Buriganga remains a sad tale. Can we turn it around?

A man rows a boat in the badly polluted Buriganga river. Photo: Star

“Ei boshi, ektu kadi, dhular paharey /
Kadley kirey dhular paharey /
Ganga buri ganga boye jabey?/
Gangaburi Gangaburi shono /
Eto shundor naam ti tomar ke diyechhey bolo?”

The other day, I was listening to this popular song by Kafil Ahmed, one of the few gono sangeet artists of our time. Whenever I listen to the song, it takes me on a journey into a dream world where everything about life centres around this river—Gangaburi or Buriganga. The river in the song gives us hope that we must go on with our life and never lose hope, and that the river and people share the same life force. I do not know how Kafil Ahmed, the songwriter and singer, would interpret his song, but this is how it makes me feel.

But then, I am yanked back, rather brutally, into reality when I remember how we have destroyed our Buriganga—the lifeline of the city we live in. And I think to myself: How have we come to this point? Have we done what we should have to save or restore the Buriganga? Does the river still have a chance to survive?

Recently, I came across a news report on the pollution of our rivers and was horrified to learn about the extent of contamination of the water of major rivers such as the Buriganga, Turag, Balu, Dhaleshwari, Shitalakhya, Karnaphuli, etc. According to the report, the water of these rivers has become toxic and has already seeped underground, making the groundwater unsafe to drink (Prothom Alo, September 26, 2021). It was also mentioned in the report that people drinking this water, with all kinds of heavy metals and contaminants in it, are at increased risk of getting cancer, asthma and high blood pressure, among other diseases.

It seems that the decades of movement by the environmentalists to save our rivers have not been successful to bring about any positive result—our rivers remain as polluted as they were before. It is true that the government took some steps to reclaim the river land lost to the grabbers. The National River Conservation Commission (NRCC) made a list of the river grabbers across the country. The High Court gave specific directives to the authorities concerned to protect our rivers. Despite all these, the condition of our rivers has not improved. And the state of the Buriganga is much worse than other rivers. It has almost died because of continuous encroachment and industrial and plastic pollution. The dissolved oxygen (DO) in the Buriganga water decreases to almost zero in the dry season, making it impossible for any fish or aquatic life to survive.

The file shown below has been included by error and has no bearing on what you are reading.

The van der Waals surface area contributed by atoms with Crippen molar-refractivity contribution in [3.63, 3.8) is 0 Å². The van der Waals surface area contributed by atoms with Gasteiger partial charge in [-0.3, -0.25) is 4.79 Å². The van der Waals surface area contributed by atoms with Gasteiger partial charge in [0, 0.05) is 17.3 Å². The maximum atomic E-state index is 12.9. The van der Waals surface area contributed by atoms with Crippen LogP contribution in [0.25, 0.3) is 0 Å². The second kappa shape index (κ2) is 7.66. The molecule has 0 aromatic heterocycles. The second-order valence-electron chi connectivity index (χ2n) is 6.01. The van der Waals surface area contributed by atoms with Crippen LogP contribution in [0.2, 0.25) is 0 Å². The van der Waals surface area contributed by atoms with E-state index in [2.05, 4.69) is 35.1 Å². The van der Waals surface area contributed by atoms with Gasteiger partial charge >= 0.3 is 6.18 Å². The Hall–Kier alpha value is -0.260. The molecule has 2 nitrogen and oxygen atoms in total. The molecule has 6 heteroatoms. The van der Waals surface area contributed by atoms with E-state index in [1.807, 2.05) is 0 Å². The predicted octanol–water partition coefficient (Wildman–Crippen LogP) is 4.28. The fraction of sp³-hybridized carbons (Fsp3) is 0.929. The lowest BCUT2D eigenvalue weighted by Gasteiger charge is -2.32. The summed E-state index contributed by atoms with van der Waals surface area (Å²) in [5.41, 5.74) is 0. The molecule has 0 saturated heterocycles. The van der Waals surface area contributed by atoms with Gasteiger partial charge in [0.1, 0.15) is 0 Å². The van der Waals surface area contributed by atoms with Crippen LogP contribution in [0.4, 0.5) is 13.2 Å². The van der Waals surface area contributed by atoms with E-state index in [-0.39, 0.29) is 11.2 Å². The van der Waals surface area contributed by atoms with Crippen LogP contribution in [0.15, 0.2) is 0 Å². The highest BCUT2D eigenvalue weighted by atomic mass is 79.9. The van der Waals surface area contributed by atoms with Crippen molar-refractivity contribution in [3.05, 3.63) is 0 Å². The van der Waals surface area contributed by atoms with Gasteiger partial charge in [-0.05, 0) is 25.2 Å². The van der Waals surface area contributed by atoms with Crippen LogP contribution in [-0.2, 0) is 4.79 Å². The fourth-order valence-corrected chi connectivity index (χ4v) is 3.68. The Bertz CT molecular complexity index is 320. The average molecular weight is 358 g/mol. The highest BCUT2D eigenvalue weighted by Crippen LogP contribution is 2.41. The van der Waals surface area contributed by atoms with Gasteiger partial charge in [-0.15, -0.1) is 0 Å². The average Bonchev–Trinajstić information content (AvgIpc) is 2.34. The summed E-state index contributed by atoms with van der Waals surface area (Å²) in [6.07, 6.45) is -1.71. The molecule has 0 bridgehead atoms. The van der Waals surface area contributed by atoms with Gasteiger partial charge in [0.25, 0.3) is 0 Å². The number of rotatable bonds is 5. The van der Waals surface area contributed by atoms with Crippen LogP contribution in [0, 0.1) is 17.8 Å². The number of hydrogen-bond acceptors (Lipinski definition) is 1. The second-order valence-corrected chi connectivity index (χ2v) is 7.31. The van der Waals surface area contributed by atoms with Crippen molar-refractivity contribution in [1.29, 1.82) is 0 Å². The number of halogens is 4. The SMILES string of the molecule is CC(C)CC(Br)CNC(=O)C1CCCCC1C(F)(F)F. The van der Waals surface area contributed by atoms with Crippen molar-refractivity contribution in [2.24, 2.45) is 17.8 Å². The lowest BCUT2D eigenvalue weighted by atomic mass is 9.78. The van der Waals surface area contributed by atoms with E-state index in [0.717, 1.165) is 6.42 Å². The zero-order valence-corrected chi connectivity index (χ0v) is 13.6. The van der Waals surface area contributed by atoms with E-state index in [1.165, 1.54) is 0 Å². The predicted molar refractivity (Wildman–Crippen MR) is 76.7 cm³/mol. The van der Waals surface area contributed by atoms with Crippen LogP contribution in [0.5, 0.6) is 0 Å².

Over the past few decades, the Buriganga had been literally used as a dumping ground for all kinds of waste—industrial and household alike. Its banks have been completely grabbed by powerful quarters and all sorts of factories, tanneries and industrial units were set up there, leading to the offloading of untreated waste straight into the river. The sad part is, it is not only the grabbers or the tannery and factory owners who have done such damage to the river; the Dhaka Water Supply and Sewerage Authority (Wasa) is also to blame for the pollution of the Buriganga. According to Bangladesh Inland Water Transport Authority (BIWTA), Wasa has around 65 drains and sewerage lines which are directly connected to the Buriganga. In 2011, the High Court directed them to seal off the drains and sewer pipes linked to the river. Ten years have passed since then, but the Wasa authorities have not yet complied with the HC order.